From Elon Musk's Twitter to Chennai-based startup: How NOT to fire employees

From Elon Musk's Twitter to Chennai-based startup: How NOT to fire employees

A short-sighted approach and insensitive execution can harm companies in the long run

In India, more than 15,000 start-up employees have been laid off till November this year In India, more than 15,000 start-up employees have been laid off till November this year

There’s never a good way to fire someone. But there are terrible ways, apparently, if you go by how several companies are doing it in droves lately. Taking the cake, of course, is social media platform Twitter that was recently acquired by the world’s richest man, Elon Musk. Twitter’s employees found out if they still had a job based on whether they were able to access their systems; an email from the company on the official email meant you still had a job and if the same reached you on your personal email, it was time to pack up! 

Last December, Indian-origin CEO of mortgage company, Vishal Garg, fired 900 employees over a Zoom call. The video of him in the act—that went viral on social media—had him saying: “If you’re on this call, you are part of the unlucky group that is being laid off. Your employment here is terminated effective immediately.” Ohio-based social marketing start-up HyperSocial’s CEO Braden Wallake posted a selfie of himself crying on LinkedIn in August after firing his employees. “Days like today, I wish I was a business owner that was only money-driven and didn’t care about who he hurt along the way. But I’m not,” he posted, immediately facing a barrage of criticism. 

Closer home, a Chennai-based start-up reportedly laid off 10 per cent of its staff on a 15-minute Zoom call on November 2. According to an employee who was impacted, an email followed within 15 minutes, access to systems were revoked in less than an hour, a hurried exit interview was conducted soon after and by the day’s end, the person was told not to come to office anymore. 

“They [the company] don’t realise that by hiring someone they are offering hope. But [when firing] they told me that my role was no more important. To hear that was the shock of my life,” says the 30-year-old former employee who wishes to remain anonymous. “Where is the empathy?” the person asks, adding that they were not even allowed to access their payslips for the next three-four days. The start-up, where the employee joined only six months ago, has put them on gardening leave for two months and is helping them find other opportunities. “No amount of financial compensation or support will make up for the emotional turmoil.” 

In India, more than 15,000 start-up employees have been laid off till November this year, as per estimates. While several tech firms have also fired Indian employees, the exact number is not known. Hardeep Singh, Country Manager of outplacement services firm Right Management, says the actual number may be in multiples of what is publicly known because many companies are doing it discreetly through services such as theirs. “The layoffs are across large tech-product companies, IT, ITeS and start-ups. Layoffs in edtech are much higher than what we saw six months ago. Pharma and healthcare firms are also seeing layoffs as a function of mergers. All kinds of roles are affected. There is no functional or skillset-level demarcation,” he explains.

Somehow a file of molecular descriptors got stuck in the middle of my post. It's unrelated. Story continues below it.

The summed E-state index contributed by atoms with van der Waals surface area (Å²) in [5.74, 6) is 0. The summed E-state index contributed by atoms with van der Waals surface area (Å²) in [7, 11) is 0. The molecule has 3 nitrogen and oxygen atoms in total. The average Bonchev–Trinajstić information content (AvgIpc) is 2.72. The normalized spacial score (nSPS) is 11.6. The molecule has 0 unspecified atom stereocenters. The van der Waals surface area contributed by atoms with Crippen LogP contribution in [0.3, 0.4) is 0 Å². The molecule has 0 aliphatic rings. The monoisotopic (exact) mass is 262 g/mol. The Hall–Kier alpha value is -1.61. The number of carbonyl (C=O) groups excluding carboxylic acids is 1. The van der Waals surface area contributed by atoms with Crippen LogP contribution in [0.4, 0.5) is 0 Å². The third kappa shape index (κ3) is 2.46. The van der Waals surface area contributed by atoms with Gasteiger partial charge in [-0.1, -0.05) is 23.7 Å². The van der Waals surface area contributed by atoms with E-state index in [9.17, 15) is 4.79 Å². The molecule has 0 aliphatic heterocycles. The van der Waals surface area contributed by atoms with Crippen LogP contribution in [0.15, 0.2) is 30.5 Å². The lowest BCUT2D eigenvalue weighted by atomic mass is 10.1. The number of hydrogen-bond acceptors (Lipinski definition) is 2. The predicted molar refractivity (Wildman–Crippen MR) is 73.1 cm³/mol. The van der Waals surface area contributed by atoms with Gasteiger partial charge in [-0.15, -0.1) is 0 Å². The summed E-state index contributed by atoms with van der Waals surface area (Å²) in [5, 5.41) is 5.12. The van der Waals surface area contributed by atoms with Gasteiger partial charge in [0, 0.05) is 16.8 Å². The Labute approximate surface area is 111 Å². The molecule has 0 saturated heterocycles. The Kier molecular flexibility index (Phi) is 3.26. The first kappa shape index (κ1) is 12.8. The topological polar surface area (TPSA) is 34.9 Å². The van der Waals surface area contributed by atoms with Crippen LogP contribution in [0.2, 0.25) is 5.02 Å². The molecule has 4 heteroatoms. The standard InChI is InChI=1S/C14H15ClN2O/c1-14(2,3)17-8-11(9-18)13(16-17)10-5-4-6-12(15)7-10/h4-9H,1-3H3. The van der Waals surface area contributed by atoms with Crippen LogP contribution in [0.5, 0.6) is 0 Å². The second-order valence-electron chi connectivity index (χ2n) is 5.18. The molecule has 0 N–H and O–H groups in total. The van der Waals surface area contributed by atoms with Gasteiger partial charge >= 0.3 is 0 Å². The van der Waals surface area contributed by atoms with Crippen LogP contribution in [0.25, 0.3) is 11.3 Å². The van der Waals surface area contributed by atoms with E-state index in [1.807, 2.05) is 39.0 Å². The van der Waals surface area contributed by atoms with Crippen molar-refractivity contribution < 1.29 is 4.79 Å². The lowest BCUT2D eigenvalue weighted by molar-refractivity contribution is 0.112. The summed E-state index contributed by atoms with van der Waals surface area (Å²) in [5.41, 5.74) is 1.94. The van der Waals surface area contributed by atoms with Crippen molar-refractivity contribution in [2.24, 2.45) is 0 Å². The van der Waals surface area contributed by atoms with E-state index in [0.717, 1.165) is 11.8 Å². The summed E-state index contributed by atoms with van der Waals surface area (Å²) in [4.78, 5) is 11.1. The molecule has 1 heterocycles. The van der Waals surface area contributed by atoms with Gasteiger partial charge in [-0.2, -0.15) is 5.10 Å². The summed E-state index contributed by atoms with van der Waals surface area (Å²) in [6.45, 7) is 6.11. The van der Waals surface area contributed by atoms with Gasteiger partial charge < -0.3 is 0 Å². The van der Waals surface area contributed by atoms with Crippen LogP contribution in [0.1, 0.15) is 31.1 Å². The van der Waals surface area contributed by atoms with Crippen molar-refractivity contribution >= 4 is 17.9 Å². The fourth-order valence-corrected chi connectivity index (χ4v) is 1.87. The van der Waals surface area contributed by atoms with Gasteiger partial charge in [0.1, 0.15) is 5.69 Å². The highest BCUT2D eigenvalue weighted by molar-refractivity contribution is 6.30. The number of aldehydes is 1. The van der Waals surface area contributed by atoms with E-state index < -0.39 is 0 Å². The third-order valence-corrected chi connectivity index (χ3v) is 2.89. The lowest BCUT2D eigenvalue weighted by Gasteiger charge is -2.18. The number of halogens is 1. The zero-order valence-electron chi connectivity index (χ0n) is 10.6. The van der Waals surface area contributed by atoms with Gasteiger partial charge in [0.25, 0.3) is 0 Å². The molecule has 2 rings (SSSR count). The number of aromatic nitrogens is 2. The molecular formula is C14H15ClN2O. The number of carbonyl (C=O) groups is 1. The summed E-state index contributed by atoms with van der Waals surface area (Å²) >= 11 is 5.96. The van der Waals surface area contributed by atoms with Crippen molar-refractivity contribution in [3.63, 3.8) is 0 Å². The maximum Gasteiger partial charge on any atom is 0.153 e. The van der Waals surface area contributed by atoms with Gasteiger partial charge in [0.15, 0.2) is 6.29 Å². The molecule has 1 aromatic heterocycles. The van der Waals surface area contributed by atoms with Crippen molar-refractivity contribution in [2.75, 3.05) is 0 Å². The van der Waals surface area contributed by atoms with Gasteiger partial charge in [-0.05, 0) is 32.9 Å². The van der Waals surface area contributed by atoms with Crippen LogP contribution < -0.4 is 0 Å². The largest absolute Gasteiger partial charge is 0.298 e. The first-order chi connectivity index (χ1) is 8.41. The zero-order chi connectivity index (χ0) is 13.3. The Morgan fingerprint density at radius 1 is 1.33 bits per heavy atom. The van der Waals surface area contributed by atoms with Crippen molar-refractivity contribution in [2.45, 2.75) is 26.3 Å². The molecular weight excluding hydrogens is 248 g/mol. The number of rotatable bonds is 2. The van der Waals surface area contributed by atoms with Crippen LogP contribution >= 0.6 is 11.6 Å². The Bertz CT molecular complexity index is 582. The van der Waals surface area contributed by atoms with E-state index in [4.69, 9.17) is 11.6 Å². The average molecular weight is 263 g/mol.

As layoffs become more common, hiring slows and the power shifts back to the employers, less-appealing aspects of corporate culture are coming to the fore. Seasoned HR professional Prabir Jha says Indian firms adopting an overly calculative approach towards layoffs is leading to impulsive decisions and insensitive execution, especially when social security is scarce and labour laws are not very favourable to white-collar employees. “A quarter-on-quarter saving of a few pennies through the silver bullet of headcount reduction seems the easiest thing to do. But companies may then pay a higher price and cost for talent in the future.” Companies have to communicate and listen better, plan for better severance and medical support, says the Founder & CEO of Prabir Jha People Advisory. 

Contractually, the employer is not obligated to do anything more than abide by the laws. But mature organisations are willing to handhold the exiting employee through the emotional and practical journey for a fixed duration, usually determined by their seniority, says Right Management’s Singh. “For CXOs, it could go on for 12-18 months, while a 45-to-60-day programme is the norm for juniors. Most people land a job within six to nine months.” He says much of the work they do goes into helping the employee process the grief of job loss, much like the grief of getting out of a relationship. “A job is indeed a relationship, and for many in India, where work is the main identity, it is the primary relationship.” 

But a lot of organisations are sensitive about their brand reputation, especially in the age of social media where outbursts can spell ruin, experts say. Jha says that external expressions of discontent would be less severe if companies were truly more empathetic. Right Management’s Singh says human interactions are a must in firing. “If the emotional outburst happens in a face-to-face conversation, there’s a much lesser chance that I will have the energy to go on social media to blast my organisation because I have already done it once.” 

Published on: Dec 25, 2022, 9:12 PM IST
Posted by: Shubham Singh, Dec 25, 2022, 9:05 PM IST